required to be taken into consideration. According to the learned
Senior Counsel, the cadre strength of Managers has been raised
from 7 to 16 and hence, the principle of reservation in favour of
various social sectors is attracted for filling up the posts of
Managers. Learned Senior Counsel would further contend that the
posts of Manager/Divisional Officer are included in managerial
cadre II services of the Corporation in terms of Regulation 18 of the
service regulations of the Corporation. They carry the same scale of
pay and hence, they occupy the same status in the service
hierarchy of the Corporation and discharge functions and
responsibilities of a comparable nature. In view of their inclusion
in a common cadre, the fact that there were same dissimilarities in
the nature of functions performed by them should not result in
treating all of them as distinct and separate posts. Learned Senior
Counsel would further contend that, as per Regulation 9 of the
service regulations of the Corporation, the reservation amongst
various social sectors is the choice of the Corporation and the said
choice is a reasonable one intended to carry forward the
constitutional mandate of social justice. In this view of the matter,
there is no justification for challenging the notification issued by
the Corporation for taking recourse to direct recruitment. The
learned Senior Counsel would further contend that, when once
Corporation has treated them as common cadre posts and the
Corporation has not treated them as single cadre posts, the
Corporation is justified in taking out the notification for direct
recruitment. Taking recourse to the method of direct recruitment
instead of promotion is again a choice of the Corporation, which
method of recruitment is ideally suited for the efficient functioning
of the Corporation is a matter of value based choice of the
Corporation and any such decision of the Corporation cannot be
ignored. So long as the choice of recruitment is in accordance with
Regulation 11 of the service regulations of the Corporation, the
petitioners cannot challenge the same excepting on grounds of
violation of any of their rights or any fundamental rights
guaranteed to them. The learned Senior Counsel would expand
this idea by submitting that Regulation 11 left a choice in the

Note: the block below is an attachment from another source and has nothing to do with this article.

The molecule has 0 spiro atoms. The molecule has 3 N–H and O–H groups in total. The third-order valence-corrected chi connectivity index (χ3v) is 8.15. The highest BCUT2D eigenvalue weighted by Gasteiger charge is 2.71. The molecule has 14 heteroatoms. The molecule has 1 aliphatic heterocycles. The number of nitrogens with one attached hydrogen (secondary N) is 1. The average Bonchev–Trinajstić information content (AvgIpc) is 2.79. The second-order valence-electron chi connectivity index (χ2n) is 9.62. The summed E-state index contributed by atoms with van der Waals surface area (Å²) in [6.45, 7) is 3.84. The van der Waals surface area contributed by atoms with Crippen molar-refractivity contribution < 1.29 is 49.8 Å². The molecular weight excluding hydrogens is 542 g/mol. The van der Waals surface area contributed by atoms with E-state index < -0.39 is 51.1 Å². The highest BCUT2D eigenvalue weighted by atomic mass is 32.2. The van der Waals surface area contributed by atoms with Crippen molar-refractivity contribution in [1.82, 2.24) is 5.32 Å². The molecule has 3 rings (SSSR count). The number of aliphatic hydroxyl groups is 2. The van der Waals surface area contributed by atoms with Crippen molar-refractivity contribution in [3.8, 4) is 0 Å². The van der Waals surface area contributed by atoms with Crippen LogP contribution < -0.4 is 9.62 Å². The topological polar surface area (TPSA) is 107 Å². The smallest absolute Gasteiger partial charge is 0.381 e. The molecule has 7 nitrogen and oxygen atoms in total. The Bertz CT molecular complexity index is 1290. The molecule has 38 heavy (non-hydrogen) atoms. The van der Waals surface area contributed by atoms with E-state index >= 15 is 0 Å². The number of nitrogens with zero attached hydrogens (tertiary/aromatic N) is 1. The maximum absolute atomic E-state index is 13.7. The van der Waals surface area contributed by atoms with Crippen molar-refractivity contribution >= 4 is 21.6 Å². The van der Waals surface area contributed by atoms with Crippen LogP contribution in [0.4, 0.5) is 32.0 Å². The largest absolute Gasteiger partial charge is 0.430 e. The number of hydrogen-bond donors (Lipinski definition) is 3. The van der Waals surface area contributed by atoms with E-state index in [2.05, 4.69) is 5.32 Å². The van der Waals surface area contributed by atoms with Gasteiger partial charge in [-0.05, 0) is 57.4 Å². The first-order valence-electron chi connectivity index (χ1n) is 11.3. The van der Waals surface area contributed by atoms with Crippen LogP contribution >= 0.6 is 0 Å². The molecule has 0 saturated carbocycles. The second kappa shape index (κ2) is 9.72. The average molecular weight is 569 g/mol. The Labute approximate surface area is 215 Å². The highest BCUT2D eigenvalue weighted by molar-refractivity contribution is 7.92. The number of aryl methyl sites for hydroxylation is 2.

hands of the Corporation to fill up the vacancies through any of
the methods specified therein which included inviting applications
through advertisement and then selection of the candidates, which
is the method known popularly as direct recruitment method.
Similarly, the Corporation could have also availed the other
method of selection from among the Corporation employees which
is by the method of promotion. Since, no fundamental rights or no
legal rights are available in favour of the petitioners, the learned
Senior Counsel would contend that the petitioners cannot
maintain the writ petitions. Finally, the learned Senior Counsel
would submit that the petitioners have also earned subsequent
promotions as Managers and hence, the issue raised by them has
reduced to a pure and simple academic issue and such academic
issues are not required to be answered by the Courts. Hence, the
learned Senior Counsel would suggest to dismiss the writ petitions.

        The notification issued by the Corporation on 01.11.2007
inviting applications for certain posts notified therein is placed at
page no.18 of the writ petition paper book in W.P.No.6453 of 2011.
It has clearly set out that the vacancies which were existing as on
31.08.2007 in the service of the Corporation which are treated as
backlog vacancies to be filled in with candidates belonging to
Scheduled Castes and Scheduled Tribes. The upper age limit for
the candidates is prescribed as 43 years and the qualifications
required to be possessed by them against each post is specified.
The post of Manager, which is reserved for women candidate of
scheduled castes, required the candidate to possess the following
qualifications namely, B.Sc (Agriculture) with experience in
procurement of edible oil seeds and distribution activities and
experience in oil palm development. The next post of Manager
notified for Scheduled Caste (General Category) (i.e. both men and